A total of 1276 female patients with hip fracture were screened during the study period (Figure 1). Of these, 243 (19%) were eligible and 180 (74%) were randomized: 91 to intervention and 89 to UC group. The 4 most common reasons for ineligibility were prefracture nursing home residency (24%), prefracture dementia or scoring below 20 on the Mini-Mental State Examination within 15 days after fracture (13%), chronic atrial fibrillation or other cardiac arrhythmia (12%), and having hardware in the contralateral hip (10%).
The mean (SD) age was 82.4 (7.0) years (Table 1). More than 94% of the participants were white, 31% were married, and 73% had at least a high school education. Participants had a mean (SD) length of stay in acute care of 4.1 (1.4) days and had a mean (SD) of 1.1 (1.3) comorbidities. Prior to the fracture, the lowest scores on the SF-36 were reported for the vitality (57.2), physical functioning (64.0), and role-physical (64.3) subscales, while reported scores were relatively high on general health (70.3) and mental health (76.8) subscales. Seven participants in each group (7.7%) provided no follow-up data; the remaining participants provided data for at least 1 follow-up visit.
Of the 91 participants randomized to receive the exercise program, 75 (82%) were followed up by an exercise trainer; 16 (18%) refused to participate after being assigned to the intervention group. Only 1 person refused to participate after receiving a trainer visit. Of the intervention participants, 51 (56%) started exercising before their 2-month assessment. The mean time to initiate exercise was 67.8 days after fracture (range, 25-203 days). The mean number of visits for participants randomized to exercise was 36.2; however, those who agreed to trainer visits received a mean of 44 of 56 visits (79%) over the postfracture year.
Table 2 gives the proportion of participants affected by adverse events by group over the year. There were no statistically significant differences between groups in the adverse events monitored. There was only 1 treatment-related serious adverse event experienced while exercising in the intervention group; a participant fractured her ulna while doing a chest stretch during the warm-up exercise.
Figure 2 shows the mean reported time spent engaged in exercise behavior per week, and the calculated number of kilocalories expended per week as an indication of participation in the exercise program. The intervention group reported more time spent exercising (Figure 2A): this amounted to 0.59 hours (95% confidence interval [CI], 0.15-1.33 hours) at 2 months after fracture; 0.77 hours (95% CI, 0.03-1.50 hours) at 6 months; and 0.68 hours (95% CI, 0.05-1.41 hours) at 12 months after fracture. The mean number of kilocalories expended while engaged in exercise behavior was greater in the intervention group at all follow-up time points (Figure 2B): 184.5 kcal more (95% CI, 15.7-353.4 kcal) at 2 months; 249.1 kcal (95% CI, 54.5-443.6 kcal) at 6 months; and 169.9 kcal (95% CI, 31.9-371.6 kcal) at 12 months (global P = .03). Trends for total time and kilocalories spent in all physical activities were similar to the results for exercise behavior reported above, but the differences were smaller and not statistically significant (Figure 3).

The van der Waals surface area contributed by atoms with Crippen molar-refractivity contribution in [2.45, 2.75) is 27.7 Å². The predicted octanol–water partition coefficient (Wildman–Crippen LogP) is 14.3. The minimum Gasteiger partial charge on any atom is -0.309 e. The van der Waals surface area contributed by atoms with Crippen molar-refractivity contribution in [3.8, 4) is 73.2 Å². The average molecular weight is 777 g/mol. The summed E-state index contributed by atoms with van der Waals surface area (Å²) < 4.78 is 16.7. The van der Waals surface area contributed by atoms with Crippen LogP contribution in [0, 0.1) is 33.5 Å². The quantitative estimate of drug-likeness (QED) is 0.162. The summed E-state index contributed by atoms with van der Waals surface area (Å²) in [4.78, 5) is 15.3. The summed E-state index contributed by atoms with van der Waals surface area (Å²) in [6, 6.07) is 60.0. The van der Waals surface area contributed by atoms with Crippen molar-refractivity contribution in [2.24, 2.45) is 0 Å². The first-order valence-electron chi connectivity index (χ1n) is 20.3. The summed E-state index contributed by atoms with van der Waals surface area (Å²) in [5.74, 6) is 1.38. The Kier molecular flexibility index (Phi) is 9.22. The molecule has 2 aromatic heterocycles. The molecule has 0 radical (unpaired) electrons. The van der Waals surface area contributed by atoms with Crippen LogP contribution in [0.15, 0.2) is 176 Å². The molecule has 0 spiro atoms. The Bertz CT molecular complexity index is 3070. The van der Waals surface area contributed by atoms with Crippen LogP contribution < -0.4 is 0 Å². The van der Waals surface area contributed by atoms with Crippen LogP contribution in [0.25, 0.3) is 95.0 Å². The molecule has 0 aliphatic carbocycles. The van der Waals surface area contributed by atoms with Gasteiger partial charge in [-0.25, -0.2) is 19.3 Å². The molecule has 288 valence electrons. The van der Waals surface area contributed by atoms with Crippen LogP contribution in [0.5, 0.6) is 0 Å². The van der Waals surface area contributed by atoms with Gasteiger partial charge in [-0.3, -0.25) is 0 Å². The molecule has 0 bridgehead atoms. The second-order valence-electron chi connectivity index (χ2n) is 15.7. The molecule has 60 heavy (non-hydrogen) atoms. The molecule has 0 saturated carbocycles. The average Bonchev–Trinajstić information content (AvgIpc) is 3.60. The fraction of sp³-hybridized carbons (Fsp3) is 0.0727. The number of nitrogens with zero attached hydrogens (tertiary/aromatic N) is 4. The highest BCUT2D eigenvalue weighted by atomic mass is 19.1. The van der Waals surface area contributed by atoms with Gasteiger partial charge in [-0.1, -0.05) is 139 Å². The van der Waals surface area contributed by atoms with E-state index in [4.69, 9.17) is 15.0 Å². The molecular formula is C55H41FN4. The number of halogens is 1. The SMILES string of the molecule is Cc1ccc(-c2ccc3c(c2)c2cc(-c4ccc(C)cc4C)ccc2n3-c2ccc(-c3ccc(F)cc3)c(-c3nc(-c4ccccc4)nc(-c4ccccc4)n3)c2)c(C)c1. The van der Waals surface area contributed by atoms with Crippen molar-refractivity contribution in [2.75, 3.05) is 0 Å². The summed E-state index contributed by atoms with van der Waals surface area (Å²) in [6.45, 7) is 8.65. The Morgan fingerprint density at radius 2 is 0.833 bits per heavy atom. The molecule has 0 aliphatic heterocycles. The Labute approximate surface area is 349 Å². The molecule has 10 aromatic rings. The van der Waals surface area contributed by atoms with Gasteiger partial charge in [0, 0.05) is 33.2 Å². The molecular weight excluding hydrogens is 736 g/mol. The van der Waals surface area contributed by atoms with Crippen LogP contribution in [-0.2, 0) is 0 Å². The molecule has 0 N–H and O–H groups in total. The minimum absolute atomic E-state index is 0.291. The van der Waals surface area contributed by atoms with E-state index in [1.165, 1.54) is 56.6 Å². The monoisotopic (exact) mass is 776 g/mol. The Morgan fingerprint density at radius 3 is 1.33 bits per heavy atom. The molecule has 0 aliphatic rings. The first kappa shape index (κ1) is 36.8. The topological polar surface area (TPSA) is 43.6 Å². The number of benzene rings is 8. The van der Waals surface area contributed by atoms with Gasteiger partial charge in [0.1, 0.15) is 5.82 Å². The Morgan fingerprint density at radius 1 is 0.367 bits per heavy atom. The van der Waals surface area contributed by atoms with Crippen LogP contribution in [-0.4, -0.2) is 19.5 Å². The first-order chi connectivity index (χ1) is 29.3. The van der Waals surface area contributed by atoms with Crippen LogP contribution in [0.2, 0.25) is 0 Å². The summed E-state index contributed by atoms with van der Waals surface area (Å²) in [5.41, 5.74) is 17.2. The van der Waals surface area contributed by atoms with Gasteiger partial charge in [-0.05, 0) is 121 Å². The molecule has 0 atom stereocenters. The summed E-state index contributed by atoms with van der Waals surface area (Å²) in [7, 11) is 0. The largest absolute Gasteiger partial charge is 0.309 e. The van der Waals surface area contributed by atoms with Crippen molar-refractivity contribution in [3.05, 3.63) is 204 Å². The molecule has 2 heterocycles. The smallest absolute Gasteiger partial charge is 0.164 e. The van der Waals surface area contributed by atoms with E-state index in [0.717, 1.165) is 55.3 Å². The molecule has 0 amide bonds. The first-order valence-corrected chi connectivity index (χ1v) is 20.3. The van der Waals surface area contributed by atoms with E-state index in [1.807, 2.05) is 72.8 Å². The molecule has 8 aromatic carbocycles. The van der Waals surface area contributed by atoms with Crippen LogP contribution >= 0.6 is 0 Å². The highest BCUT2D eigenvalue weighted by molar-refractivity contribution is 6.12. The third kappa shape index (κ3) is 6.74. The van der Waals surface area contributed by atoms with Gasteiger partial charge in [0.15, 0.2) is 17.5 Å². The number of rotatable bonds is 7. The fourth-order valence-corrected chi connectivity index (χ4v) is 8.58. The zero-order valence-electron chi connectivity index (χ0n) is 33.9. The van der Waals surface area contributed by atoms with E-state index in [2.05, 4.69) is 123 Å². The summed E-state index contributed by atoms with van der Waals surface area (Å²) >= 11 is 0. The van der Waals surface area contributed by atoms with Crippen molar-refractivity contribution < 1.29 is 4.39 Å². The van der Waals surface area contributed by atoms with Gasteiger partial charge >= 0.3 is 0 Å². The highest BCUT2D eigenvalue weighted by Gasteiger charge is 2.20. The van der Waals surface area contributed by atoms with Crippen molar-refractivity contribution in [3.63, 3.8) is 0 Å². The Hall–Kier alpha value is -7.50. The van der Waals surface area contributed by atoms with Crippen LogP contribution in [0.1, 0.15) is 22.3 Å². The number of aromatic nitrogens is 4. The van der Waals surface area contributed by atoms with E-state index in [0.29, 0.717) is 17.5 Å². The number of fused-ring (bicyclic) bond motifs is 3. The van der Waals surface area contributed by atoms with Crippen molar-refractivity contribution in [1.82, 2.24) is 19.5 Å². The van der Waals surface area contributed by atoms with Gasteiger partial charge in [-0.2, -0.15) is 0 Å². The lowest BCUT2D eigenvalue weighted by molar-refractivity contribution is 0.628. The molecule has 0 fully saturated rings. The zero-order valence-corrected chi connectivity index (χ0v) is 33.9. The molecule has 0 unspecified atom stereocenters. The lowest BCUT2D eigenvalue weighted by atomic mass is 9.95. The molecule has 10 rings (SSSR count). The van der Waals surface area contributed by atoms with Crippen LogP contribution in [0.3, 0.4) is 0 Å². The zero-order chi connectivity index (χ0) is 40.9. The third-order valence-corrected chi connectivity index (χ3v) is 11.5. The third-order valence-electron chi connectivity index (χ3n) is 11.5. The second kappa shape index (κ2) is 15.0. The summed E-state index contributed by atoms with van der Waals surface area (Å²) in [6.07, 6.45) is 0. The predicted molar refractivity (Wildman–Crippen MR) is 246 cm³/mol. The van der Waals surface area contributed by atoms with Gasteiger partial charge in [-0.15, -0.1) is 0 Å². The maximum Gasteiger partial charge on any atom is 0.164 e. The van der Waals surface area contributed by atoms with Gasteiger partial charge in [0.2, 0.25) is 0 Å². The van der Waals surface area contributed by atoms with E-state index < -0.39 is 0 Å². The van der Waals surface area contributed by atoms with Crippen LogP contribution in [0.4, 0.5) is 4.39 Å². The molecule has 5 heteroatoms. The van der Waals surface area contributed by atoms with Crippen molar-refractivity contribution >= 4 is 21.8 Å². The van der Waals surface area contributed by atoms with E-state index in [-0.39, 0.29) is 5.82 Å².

Postfracture differences in mean changes were examined for all study outcomes in the same manner as for time spent exercising; none of the differences comparing the exercise intervention and UC groups were statistically significant. The weighted effects estimation analyses (weighted estimating equation) provided no evidence for a systematic difference between patients responding (or measured) and those lost to follow-up. Time-specific between-group differences, expressed as standardized effect sizes for select longitudinal analyses, are shown in Figure 4.
Overall, small effect sizes of 0 to 0.2 SDs were seen for body composition measures including femoral neck, trochanteric and total hip BMD, and fat mass (Figure 4A). No pattern of time-specific between-group differences were observed for physical performance outcomes (Figure 4B), Lower Extremity Physical Activities of Daily Living or Instrumental Activities of Daily Living summary scores (Figure 4C), SF-36 subscales (Figure 4D), or Geriatric Depression Scale (P > .05).